After institutional ethical committee approval and written informed consent from each patient, 60 females with American Society of Anesthesiologists (ASA) physical status 1 to 2, aged 4,065 years and who were scheduled for elective modified radical mastectomy under general anesthesia, were enrolled in this prospective, randomized double-blind control study.
After a complete pre-anesthetic check-up and appropriate investigation, the patients with uncontrolled hypertension, severe cardiac or respiratory disease, hepatic or renal dysfunction, a body mass index (BMI) > 26 kg/m2, endocrine and metabolic disease, bleeding or coagulation disorders, and anticipated difficult airway, were excluded from the present study. All of the patients were premedicated with tablet alprazolam 0.5 mg and tablet ranitidine 150 mg on the night before surgery and fasted overnight prior to surgery.
All of the patients were randomly allocated to two groups in a double-blind manner using a computer-generated randomized number table. Before induction, the patients in Group I received a loading dose of intravenous dexmedetomidine 1 µg/kg over 10 min, followed by a maintenance infusion of 0.4–0.7 µg/kg/h. Patients in Group II were given an identical amount of saline solution. In both groups, infusion was continued until 15 min prior to the end of surgery. The study drug solution was prepared by an anesthesiologist who was blinded to the study protocol and who was not involved in the intraoperative data collection.
The anesthetic technique was standardized, and modified radical mastectomy was performed by the same surgical team to ensure consistency in the estimation of the surgical field. The surgeon and resident anesthetist were also blinded to the treatment regimen.
The patients received lactated Ringer's solution at a rate of 10 ml/kg through an 18-gauge intravenous cannula, and intramuscular glycopyrrolate (0.2 mg) was given to all of the patients. After arrival at the operation theatre, the basal vital parameters of heart rate (HR), non-invasive blood pressure (NIBP), peripheral oxygen saturation (SpO2) and continuous electrocardiogram (ECG) were noted, and study drug infusion was started according to the randomization schedule. The patients were premedicated with intravenous palonosetron (75 µg), midazolam (2 mg), and fentanyl (2 µg/kg) before induction of anesthesia.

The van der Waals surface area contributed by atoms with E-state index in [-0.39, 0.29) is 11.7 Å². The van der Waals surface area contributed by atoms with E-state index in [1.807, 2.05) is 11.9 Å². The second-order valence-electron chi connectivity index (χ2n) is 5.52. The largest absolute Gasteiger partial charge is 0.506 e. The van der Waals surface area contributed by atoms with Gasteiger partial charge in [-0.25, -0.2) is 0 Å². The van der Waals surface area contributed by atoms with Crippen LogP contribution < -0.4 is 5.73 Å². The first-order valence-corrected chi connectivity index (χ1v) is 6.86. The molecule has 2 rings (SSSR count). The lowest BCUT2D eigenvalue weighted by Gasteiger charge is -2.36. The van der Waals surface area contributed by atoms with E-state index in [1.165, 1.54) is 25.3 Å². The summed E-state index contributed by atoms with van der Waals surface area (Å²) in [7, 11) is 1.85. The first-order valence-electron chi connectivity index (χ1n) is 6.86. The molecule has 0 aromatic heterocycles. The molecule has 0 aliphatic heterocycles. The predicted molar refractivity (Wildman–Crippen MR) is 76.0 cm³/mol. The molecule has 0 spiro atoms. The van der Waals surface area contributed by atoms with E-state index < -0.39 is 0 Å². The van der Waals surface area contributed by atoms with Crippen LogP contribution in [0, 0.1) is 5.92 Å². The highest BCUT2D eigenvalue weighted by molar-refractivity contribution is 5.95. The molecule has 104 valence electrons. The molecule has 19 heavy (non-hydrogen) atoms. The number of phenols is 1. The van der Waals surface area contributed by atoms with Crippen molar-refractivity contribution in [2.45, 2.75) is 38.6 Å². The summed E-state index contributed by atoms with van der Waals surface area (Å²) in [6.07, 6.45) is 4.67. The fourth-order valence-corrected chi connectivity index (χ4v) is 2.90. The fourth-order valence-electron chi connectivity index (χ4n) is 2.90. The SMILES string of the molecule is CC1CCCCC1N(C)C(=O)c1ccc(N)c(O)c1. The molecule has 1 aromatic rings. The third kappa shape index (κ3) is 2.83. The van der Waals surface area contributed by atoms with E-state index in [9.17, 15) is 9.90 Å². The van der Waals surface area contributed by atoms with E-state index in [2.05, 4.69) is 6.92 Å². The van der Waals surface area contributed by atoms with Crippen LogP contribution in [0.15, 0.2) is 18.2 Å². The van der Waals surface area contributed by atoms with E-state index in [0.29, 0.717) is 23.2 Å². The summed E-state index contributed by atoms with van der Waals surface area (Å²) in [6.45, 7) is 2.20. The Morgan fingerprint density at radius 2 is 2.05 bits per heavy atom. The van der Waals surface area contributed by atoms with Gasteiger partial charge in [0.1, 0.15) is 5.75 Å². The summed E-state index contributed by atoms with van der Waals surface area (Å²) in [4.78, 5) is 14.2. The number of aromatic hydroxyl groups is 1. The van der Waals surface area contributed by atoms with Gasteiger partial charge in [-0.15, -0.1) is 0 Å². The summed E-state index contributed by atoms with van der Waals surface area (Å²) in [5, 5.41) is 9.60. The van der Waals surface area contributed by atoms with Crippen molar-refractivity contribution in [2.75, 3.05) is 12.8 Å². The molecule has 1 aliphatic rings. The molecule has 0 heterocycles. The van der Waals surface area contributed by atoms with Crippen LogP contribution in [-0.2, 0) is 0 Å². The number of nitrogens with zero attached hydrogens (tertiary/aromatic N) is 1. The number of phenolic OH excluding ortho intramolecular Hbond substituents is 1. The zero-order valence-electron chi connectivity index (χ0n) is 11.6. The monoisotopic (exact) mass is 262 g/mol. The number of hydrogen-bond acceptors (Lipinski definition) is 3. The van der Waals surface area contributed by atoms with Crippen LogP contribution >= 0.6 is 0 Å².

After preoxygenation for 3 min, anesthesia was induced with propofol (2 mg/kg) along with 50% oxygen in nitrous oxide and isoflurane, in all of the patients, to achieve adequate depth of anesthesia for the placement of appropriatesized and well lubricated i-gel® to secure the airway. The air leak test was performed, the i-gel® position was confirmed, and then the i-gel® was secured in place. All of the patients were maintained on mechanical ventilation after vecuronium bromide 0.08 mg/kg. The patients were initially ventilated at 14 breaths/min, with a tidal volume of 6 ml/kg that was later adjusted to keep the end-tidal carbon dioxide (ETCO2) level between 35 and 45 mmHg (normocapnia).
Intraoperatively, the HR, NIBP, ECG, ETCO2 and SpO2 were monitored and recorded at 5-min intervals until the end of surgery. During the surgery, systolic blood pressure was maintained between 100 and 110 mmHg either by increasing or decreasing the infusion rate of the study solution, or by adjusting the dial concentration of isoflurane (0.8–1.5%). The isoflurane concentration was recorded as a percentage every 15 min until the end of surgery in all of the patients. Any additional fentanyl consumption, given as boluses, was also recorded. The patients were observed for bradycardia (HR < 60 beats/min, tachycardia (HR > 100 beats/min), and arrhythmias. All unexpected intraoperative events requiring intervention were recorded and treated according to standard clinical protocols.
During the surgery, bleeding was assessed by the surgeon using the following scoring system: 0 = no bleeding, excellent surgical conditions; 1 = minimum bleeding, sporadic suction; 2 = diffuse bleeding, repeated suction; and 3 = considerable and troublesome bleeding, continuous suction. The ideal value for the surgical conditions was predetermined to be 1.